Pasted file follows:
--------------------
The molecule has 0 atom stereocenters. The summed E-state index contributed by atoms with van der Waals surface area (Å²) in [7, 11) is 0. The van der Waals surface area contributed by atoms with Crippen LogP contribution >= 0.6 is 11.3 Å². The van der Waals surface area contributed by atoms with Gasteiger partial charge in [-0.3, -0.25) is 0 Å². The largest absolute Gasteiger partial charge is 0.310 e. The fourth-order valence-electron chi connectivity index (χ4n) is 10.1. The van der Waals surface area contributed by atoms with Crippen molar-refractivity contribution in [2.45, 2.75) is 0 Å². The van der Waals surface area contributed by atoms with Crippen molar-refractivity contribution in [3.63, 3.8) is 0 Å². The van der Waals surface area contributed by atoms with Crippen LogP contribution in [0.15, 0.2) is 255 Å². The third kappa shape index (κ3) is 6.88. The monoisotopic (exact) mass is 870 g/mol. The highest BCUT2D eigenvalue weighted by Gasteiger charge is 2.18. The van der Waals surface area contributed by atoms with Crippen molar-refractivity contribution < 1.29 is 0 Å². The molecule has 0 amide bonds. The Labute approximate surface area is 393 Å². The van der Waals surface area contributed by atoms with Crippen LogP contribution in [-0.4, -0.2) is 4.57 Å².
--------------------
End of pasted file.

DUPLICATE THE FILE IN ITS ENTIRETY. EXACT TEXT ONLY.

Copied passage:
The molecule has 0 atom stereocenters. The summed E-state index contributed by atoms with van der Waals surface area (Å²) in [7, 11) is 0. The van der Waals surface area contributed by atoms with Crippen LogP contribution >= 0.6 is 11.3 Å². The van der Waals surface area contributed by atoms with Gasteiger partial charge in [-0.3, -0.25) is 0 Å². The largest absolute Gasteiger partial charge is 0.310 e. The fourth-order valence-electron chi connectivity index (χ4n) is 10.1. The van der Waals surface area contributed by atoms with Crippen molar-refractivity contribution in [2.45, 2.75) is 0 Å². The van der Waals surface area contributed by atoms with Crippen molar-refractivity contribution in [3.63, 3.8) is 0 Å². The van der Waals surface area contributed by atoms with Crippen LogP contribution in [0.15, 0.2) is 255 Å². The third kappa shape index (κ3) is 6.88. The monoisotopic (exact) mass is 870 g/mol. The highest BCUT2D eigenvalue weighted by Gasteiger charge is 2.18. The van der Waals surface area contributed by atoms with Crippen molar-refractivity contribution < 1.29 is 0 Å². The molecule has 0 amide bonds. The Labute approximate surface area is 393 Å². The van der Waals surface area contributed by atoms with Crippen LogP contribution in [-0.4, -0.2) is 4.57 Å².